While Raffi himself might not be responsible for designing his own album artwork, the aesthetic choices he’s made throughout the years have been nothing less than stellar. Intentionally or not — probably not — they’ve also jibed with touchstones in contemporary art.

Take the cover of 2008’s Animal Songs, with its elegant serif typeface. While some of Raffi’s later albums would revert to more typical, childish motifs—a cartoon owl hooting in a tree, etc.—this one goes with a stark photograph of a few stuffed animals sort of thrown together in a pile. These creatures, who would never hang out together in real life (a cow, a lion, a seal, a rumpled little thing that’s maybe a raccoon) are set haphazardly against a red backdrop, as if begrudgingly posing for a school portrait.

It doesn’t look like a children’s album at all. If anything, the artwork for Animal Songs resembles an installation view of a Mike Kelley artwork; the late L.A.-based artist was well-known for squeezing pathos out of sad stuffed animals. In Arena #7 (1990), a troop of whimsical critters hang out around the perimeter of a bare white blanket, hosting the sparest picnic ever. For more epic sculptures, Kelly bundled hundreds of brightly colored stuffed animals into masses that hung from the ceiling.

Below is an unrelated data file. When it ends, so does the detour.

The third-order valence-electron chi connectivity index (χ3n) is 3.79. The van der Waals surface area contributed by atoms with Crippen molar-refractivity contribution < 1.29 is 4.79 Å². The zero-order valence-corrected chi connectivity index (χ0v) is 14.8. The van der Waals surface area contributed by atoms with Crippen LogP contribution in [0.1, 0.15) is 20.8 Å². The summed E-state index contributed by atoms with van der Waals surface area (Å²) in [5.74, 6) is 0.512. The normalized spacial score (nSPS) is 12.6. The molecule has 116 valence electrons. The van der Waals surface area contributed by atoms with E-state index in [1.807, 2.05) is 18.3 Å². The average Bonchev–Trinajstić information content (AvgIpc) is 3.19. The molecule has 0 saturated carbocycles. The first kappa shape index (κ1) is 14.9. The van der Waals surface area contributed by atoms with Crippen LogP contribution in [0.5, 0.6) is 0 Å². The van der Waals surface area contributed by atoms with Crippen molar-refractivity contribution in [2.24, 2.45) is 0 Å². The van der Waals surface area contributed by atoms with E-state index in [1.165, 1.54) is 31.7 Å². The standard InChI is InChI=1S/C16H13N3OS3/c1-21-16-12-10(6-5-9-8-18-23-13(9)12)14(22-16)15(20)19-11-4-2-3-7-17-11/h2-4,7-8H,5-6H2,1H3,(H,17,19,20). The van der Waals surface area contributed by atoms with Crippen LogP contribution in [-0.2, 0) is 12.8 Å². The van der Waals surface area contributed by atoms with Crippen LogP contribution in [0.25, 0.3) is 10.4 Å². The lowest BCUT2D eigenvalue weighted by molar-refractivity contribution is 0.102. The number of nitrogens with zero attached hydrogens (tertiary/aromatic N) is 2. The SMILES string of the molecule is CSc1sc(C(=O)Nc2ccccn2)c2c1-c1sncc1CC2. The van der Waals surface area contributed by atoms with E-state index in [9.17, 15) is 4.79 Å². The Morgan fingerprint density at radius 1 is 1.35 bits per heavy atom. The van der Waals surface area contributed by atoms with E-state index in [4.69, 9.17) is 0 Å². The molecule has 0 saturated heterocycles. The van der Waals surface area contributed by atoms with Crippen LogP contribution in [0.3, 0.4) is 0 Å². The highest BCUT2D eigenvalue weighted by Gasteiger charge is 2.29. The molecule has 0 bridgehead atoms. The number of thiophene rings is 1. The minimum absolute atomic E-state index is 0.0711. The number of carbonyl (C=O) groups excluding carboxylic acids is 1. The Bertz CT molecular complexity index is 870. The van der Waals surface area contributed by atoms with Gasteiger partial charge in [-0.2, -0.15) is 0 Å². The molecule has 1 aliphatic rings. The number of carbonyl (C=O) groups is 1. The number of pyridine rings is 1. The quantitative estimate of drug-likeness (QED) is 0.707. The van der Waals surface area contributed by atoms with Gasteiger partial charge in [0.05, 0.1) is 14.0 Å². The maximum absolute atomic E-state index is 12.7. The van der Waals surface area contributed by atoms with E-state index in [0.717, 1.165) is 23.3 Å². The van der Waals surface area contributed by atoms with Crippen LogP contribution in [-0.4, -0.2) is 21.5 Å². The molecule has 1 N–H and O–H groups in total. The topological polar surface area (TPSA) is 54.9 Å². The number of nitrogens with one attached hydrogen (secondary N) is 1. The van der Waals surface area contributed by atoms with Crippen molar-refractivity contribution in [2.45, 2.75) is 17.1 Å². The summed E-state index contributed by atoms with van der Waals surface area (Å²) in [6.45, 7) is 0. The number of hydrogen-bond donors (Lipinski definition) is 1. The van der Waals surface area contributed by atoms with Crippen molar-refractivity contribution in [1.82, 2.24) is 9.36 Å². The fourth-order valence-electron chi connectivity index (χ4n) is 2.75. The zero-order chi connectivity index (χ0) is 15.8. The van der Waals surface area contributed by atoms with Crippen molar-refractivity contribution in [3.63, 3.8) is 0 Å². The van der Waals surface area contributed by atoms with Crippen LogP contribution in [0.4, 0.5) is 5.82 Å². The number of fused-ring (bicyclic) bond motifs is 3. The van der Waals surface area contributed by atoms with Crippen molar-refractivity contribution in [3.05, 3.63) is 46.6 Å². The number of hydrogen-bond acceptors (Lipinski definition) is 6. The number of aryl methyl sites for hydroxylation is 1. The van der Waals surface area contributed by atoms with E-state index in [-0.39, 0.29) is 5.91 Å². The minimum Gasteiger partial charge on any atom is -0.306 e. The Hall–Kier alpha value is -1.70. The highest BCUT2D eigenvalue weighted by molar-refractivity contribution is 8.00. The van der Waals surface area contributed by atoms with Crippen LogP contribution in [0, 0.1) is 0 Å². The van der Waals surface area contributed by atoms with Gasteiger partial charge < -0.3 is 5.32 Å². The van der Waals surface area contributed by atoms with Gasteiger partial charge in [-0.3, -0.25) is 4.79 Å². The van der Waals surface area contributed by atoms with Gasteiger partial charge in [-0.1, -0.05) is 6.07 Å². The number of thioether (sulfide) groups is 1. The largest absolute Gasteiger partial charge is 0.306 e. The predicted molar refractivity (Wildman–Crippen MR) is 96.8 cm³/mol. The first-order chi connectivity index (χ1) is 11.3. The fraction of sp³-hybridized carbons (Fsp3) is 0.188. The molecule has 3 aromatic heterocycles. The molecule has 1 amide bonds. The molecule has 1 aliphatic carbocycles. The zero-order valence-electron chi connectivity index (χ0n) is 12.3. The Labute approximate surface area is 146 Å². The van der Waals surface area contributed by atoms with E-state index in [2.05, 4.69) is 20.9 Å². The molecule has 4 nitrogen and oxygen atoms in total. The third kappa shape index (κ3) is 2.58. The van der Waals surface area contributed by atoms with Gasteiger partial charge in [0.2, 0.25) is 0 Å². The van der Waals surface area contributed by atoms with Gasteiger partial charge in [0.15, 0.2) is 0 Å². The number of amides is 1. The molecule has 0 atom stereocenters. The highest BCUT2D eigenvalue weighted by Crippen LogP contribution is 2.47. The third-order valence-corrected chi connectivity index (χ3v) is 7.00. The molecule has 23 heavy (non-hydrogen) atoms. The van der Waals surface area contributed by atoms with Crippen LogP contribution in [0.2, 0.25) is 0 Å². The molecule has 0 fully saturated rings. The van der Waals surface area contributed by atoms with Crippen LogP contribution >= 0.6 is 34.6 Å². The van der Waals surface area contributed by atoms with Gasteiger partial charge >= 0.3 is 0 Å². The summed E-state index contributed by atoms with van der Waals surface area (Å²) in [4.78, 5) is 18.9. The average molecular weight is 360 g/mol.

1982’s ‘Rise and Shine’ is another classic. Confusingly, it seems to have two alternate covers; the more interesting one finds Raffi inside the outlines of a house on the beach, where he smiles and holds a glass of orange juice.

Interior of the Dream House.

There’s something weirdly rave-adjacent about this image (including that orange juice), but it’s also reminiscent of the Dream House, a multimedia environment created by La Monte Young and Marian Zazeela (it’s been tucked away in Tribeca for decades, and you should definitely visit once it’s safe to do that again). In general, the Rise and Shine house’s tubular outline would be right at home in the Minimalist collection of Dia: Beacon.